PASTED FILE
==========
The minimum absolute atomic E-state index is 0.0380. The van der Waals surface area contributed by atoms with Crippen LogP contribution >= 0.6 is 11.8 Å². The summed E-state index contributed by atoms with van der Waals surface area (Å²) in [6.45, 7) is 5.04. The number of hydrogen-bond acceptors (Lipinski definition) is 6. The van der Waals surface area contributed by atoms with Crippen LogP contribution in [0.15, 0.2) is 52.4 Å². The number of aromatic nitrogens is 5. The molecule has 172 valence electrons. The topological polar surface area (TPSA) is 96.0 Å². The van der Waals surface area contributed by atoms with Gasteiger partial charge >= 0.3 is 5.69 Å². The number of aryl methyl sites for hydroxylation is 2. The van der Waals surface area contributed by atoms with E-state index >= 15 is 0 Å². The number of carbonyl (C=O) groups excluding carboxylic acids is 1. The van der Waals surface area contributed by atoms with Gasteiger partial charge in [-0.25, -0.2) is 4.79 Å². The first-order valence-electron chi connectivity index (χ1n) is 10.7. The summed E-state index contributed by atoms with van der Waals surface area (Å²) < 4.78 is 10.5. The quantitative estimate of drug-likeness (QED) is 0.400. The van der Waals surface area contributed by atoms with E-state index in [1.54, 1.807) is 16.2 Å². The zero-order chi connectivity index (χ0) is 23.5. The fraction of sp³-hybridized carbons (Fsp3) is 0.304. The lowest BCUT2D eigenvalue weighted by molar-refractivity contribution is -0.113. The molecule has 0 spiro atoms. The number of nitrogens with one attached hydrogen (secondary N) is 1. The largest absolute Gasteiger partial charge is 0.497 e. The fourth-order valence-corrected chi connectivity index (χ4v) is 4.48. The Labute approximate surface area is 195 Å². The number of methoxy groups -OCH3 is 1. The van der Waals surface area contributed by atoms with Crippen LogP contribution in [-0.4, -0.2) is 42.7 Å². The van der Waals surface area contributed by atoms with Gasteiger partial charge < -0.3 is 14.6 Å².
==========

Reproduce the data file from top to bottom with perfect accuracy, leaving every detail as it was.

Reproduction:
The minimum absolute atomic E-state index is 0.0380. The van der Waals surface area contributed by atoms with Crippen LogP contribution >= 0.6 is 11.8 Å². The summed E-state index contributed by atoms with van der Waals surface area (Å²) in [6.45, 7) is 5.04. The number of hydrogen-bond acceptors (Lipinski definition) is 6. The van der Waals surface area contributed by atoms with Crippen LogP contribution in [0.15, 0.2) is 52.4 Å². The number of aromatic nitrogens is 5. The molecule has 172 valence electrons. The topological polar surface area (TPSA) is 96.0 Å². The van der Waals surface area contributed by atoms with Gasteiger partial charge >= 0.3 is 5.69 Å². The number of aryl methyl sites for hydroxylation is 2. The van der Waals surface area contributed by atoms with E-state index >= 15 is 0 Å². The number of carbonyl (C=O) groups excluding carboxylic acids is 1. The van der Waals surface area contributed by atoms with Gasteiger partial charge in [-0.25, -0.2) is 4.79 Å². The first-order valence-electron chi connectivity index (χ1n) is 10.7. The summed E-state index contributed by atoms with van der Waals surface area (Å²) < 4.78 is 10.5. The quantitative estimate of drug-likeness (QED) is 0.400. The van der Waals surface area contributed by atoms with E-state index in [1.54, 1.807) is 16.2 Å². The zero-order chi connectivity index (χ0) is 23.5. The fraction of sp³-hybridized carbons (Fsp3) is 0.304. The lowest BCUT2D eigenvalue weighted by molar-refractivity contribution is -0.113. The molecule has 0 spiro atoms. The number of nitrogens with one attached hydrogen (secondary N) is 1. The largest absolute Gasteiger partial charge is 0.497 e. The fourth-order valence-corrected chi connectivity index (χ4v) is 4.48. The Labute approximate surface area is 195 Å². The number of methoxy groups -OCH3 is 1. The van der Waals surface area contributed by atoms with Crippen LogP contribution in [-0.4, -0.2) is 42.7 Å². The van der Waals surface area contributed by atoms with Gasteiger partial charge < -0.3 is 14.6 Å².